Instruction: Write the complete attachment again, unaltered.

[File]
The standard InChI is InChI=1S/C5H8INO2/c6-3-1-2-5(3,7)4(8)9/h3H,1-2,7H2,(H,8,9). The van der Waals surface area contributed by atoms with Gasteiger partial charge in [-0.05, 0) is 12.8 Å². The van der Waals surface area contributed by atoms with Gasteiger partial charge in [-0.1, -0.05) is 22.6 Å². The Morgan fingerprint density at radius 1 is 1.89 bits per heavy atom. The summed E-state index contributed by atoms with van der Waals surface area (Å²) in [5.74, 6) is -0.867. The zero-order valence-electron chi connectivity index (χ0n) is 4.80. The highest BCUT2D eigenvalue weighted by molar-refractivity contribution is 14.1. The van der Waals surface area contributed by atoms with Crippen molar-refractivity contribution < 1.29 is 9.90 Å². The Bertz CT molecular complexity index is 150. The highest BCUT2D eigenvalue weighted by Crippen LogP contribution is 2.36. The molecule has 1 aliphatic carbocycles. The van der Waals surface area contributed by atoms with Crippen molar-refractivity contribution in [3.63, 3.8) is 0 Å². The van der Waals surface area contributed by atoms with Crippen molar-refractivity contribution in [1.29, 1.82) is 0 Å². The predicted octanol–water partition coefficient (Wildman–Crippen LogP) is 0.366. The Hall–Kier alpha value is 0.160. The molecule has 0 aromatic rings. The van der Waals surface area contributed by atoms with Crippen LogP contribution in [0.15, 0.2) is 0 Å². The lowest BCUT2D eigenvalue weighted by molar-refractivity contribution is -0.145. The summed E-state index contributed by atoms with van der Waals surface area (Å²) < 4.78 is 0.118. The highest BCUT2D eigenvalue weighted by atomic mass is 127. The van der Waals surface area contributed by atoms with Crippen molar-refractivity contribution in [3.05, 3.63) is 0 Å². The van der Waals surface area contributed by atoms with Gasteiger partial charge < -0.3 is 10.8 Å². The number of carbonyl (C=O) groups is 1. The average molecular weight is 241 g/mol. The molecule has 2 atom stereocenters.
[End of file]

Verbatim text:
The standard InChI is InChI=1S/C5H8INO2/c6-3-1-2-5(3,7)4(8)9/h3H,1-2,7H2,(H,8,9). The van der Waals surface area contributed by atoms with Gasteiger partial charge in [-0.05, 0) is 12.8 Å². The van der Waals surface area contributed by atoms with Gasteiger partial charge in [-0.1, -0.05) is 22.6 Å². The Morgan fingerprint density at radius 1 is 1.89 bits per heavy atom. The summed E-state index contributed by atoms with van der Waals surface area (Å²) in [5.74, 6) is -0.867. The zero-order valence-electron chi connectivity index (χ0n) is 4.80. The highest BCUT2D eigenvalue weighted by molar-refractivity contribution is 14.1. The van der Waals surface area contributed by atoms with Crippen molar-refractivity contribution < 1.29 is 9.90 Å². The Bertz CT molecular complexity index is 150. The highest BCUT2D eigenvalue weighted by Crippen LogP contribution is 2.36. The molecule has 1 aliphatic carbocycles. The van der Waals surface area contributed by atoms with Crippen molar-refractivity contribution in [3.63, 3.8) is 0 Å². The van der Waals surface area contributed by atoms with Crippen molar-refractivity contribution in [1.29, 1.82) is 0 Å². The predicted octanol–water partition coefficient (Wildman–Crippen LogP) is 0.366. The Hall–Kier alpha value is 0.160. The molecule has 0 aromatic rings. The van der Waals surface area contributed by atoms with Crippen LogP contribution in [0.15, 0.2) is 0 Å². The lowest BCUT2D eigenvalue weighted by molar-refractivity contribution is -0.145. The summed E-state index contributed by atoms with van der Waals surface area (Å²) < 4.78 is 0.118. The highest BCUT2D eigenvalue weighted by atomic mass is 127. The van der Waals surface area contributed by atoms with Crippen molar-refractivity contribution in [3.05, 3.63) is 0 Å². The van der Waals surface area contributed by atoms with Gasteiger partial charge < -0.3 is 10.8 Å². The number of carbonyl (C=O) groups is 1. The average molecular weight is 241 g/mol. The molecule has 2 atom stereocenters.